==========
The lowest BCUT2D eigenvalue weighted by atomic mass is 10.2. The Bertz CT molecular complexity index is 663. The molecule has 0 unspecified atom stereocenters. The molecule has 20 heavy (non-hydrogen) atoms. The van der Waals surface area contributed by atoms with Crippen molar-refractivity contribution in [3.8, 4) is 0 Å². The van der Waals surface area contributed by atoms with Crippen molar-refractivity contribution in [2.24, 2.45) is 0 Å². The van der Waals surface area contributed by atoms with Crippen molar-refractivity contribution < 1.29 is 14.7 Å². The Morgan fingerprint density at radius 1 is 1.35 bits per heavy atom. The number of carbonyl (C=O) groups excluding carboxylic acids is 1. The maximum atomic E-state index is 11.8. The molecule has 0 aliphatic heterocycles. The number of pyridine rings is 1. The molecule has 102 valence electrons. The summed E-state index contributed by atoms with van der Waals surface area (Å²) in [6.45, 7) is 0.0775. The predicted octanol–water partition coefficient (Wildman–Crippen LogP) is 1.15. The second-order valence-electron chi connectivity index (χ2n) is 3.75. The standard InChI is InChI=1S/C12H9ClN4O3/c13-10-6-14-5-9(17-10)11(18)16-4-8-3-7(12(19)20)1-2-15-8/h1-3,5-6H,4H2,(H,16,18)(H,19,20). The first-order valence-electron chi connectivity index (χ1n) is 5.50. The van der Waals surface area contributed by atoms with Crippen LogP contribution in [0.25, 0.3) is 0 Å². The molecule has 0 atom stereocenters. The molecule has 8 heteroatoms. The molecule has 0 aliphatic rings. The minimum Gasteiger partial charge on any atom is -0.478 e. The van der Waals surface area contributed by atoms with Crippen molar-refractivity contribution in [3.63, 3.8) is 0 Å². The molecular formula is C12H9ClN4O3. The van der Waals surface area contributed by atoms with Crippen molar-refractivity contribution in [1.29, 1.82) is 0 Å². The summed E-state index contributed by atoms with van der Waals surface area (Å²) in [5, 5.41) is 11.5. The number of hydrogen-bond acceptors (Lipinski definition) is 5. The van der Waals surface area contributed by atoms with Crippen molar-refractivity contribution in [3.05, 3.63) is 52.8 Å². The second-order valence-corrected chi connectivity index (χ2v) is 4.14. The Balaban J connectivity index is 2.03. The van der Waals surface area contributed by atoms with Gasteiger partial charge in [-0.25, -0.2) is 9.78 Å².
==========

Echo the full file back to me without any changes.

The lowest BCUT2D eigenvalue weighted by atomic mass is 10.2. The Bertz CT molecular complexity index is 663. The molecule has 0 unspecified atom stereocenters. The molecule has 20 heavy (non-hydrogen) atoms. The van der Waals surface area contributed by atoms with Crippen molar-refractivity contribution in [3.8, 4) is 0 Å². The van der Waals surface area contributed by atoms with Crippen molar-refractivity contribution in [2.24, 2.45) is 0 Å². The van der Waals surface area contributed by atoms with Crippen molar-refractivity contribution < 1.29 is 14.7 Å². The Morgan fingerprint density at radius 1 is 1.35 bits per heavy atom. The number of carbonyl (C=O) groups excluding carboxylic acids is 1. The maximum atomic E-state index is 11.8. The molecule has 0 aliphatic heterocycles. The number of pyridine rings is 1. The molecule has 102 valence electrons. The summed E-state index contributed by atoms with van der Waals surface area (Å²) in [6.45, 7) is 0.0775. The predicted octanol–water partition coefficient (Wildman–Crippen LogP) is 1.15. The second-order valence-electron chi connectivity index (χ2n) is 3.75. The standard InChI is InChI=1S/C12H9ClN4O3/c13-10-6-14-5-9(17-10)11(18)16-4-8-3-7(12(19)20)1-2-15-8/h1-3,5-6H,4H2,(H,16,18)(H,19,20). The first-order valence-electron chi connectivity index (χ1n) is 5.50. The van der Waals surface area contributed by atoms with Crippen LogP contribution in [0.25, 0.3) is 0 Å². The molecule has 0 atom stereocenters. The molecule has 8 heteroatoms. The molecule has 0 aliphatic rings. The minimum Gasteiger partial charge on any atom is -0.478 e. The van der Waals surface area contributed by atoms with Crippen molar-refractivity contribution in [3.63, 3.8) is 0 Å². The molecular formula is C12H9ClN4O3. The van der Waals surface area contributed by atoms with Crippen molar-refractivity contribution in [1.29, 1.82) is 0 Å². The summed E-state index contributed by atoms with van der Waals surface area (Å²) in [5, 5.41) is 11.5. The number of hydrogen-bond acceptors (Lipinski definition) is 5. The van der Waals surface area contributed by atoms with Crippen molar-refractivity contribution in [3.05, 3.63) is 52.8 Å². The second-order valence-corrected chi connectivity index (χ2v) is 4.14. The Balaban J connectivity index is 2.03. The van der Waals surface area contributed by atoms with Gasteiger partial charge in [-0.25, -0.2) is 9.78 Å².